“Auder is a poet of moods, brief encounters, tragic moments of our miserable civilization. When I used to visit him at the Chelsea Hotel, around 1970, the video camera was always there, always going, a part of his house, a part of his life, eyes, hands. It still is. A most magnificent love affair: a life’s obsession.” These words, written in 1991 by Jonas Mekas, the other pope of the cinematic diary, confirm the importance of Michel Auder, today an illustrious unknown in France, an artist who in New York attained mythic status without ever becoming famous. Now reparation has been made with a retrospective showing most of his videos, films, and photographs.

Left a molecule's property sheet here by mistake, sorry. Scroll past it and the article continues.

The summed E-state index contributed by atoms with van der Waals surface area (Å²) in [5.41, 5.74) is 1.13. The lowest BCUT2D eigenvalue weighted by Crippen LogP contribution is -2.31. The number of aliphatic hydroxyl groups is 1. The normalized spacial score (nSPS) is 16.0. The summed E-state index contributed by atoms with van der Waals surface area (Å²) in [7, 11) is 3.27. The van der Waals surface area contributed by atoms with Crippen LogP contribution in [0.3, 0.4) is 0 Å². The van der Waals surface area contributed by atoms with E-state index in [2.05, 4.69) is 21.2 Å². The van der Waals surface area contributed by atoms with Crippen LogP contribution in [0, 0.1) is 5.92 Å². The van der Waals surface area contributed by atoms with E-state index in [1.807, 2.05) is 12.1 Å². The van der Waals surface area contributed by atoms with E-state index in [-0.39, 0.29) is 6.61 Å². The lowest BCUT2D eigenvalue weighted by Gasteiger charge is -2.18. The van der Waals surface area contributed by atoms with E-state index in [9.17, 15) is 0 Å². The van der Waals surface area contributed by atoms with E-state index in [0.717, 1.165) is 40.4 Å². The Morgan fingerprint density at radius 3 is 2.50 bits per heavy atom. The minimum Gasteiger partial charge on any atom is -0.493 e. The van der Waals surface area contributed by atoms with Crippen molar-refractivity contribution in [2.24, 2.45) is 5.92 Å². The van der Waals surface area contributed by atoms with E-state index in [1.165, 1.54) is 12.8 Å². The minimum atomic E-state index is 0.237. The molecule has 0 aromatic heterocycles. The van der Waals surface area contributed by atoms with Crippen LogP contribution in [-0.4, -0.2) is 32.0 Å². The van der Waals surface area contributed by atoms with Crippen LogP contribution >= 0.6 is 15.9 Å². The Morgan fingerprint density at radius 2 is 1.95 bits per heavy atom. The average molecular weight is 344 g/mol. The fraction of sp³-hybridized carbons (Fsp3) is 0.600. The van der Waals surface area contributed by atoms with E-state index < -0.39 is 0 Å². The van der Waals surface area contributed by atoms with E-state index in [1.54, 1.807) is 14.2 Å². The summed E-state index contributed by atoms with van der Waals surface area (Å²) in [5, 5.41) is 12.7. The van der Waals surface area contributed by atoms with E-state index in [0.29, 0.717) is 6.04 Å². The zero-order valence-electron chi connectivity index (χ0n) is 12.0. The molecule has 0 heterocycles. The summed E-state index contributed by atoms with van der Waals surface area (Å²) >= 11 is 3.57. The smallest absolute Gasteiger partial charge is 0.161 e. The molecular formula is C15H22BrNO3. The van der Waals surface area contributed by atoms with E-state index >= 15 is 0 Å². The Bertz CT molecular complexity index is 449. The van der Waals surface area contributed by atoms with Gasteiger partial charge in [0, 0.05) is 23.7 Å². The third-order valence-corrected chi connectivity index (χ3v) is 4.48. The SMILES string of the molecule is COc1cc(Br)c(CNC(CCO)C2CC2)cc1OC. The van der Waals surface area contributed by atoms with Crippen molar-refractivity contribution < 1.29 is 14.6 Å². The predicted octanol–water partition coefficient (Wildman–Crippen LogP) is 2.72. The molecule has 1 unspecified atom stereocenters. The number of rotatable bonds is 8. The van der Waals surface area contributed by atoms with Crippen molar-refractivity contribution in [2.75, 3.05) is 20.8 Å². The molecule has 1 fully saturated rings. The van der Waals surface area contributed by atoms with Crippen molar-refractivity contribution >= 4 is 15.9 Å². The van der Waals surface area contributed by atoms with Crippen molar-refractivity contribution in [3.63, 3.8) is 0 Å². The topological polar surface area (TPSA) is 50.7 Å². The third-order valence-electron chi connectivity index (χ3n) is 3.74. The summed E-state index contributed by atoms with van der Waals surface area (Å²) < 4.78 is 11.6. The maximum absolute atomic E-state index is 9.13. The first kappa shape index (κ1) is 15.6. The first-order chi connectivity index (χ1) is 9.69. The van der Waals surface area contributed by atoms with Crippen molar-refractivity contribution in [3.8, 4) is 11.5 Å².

Born in Soissons, France, in 1944, Auder moved to Paris in his late adolescence and worked there as a fashion photographer. He then became associated with the Zanzibar group, a collective of experimental filmmakers led by Philippe Garrel.
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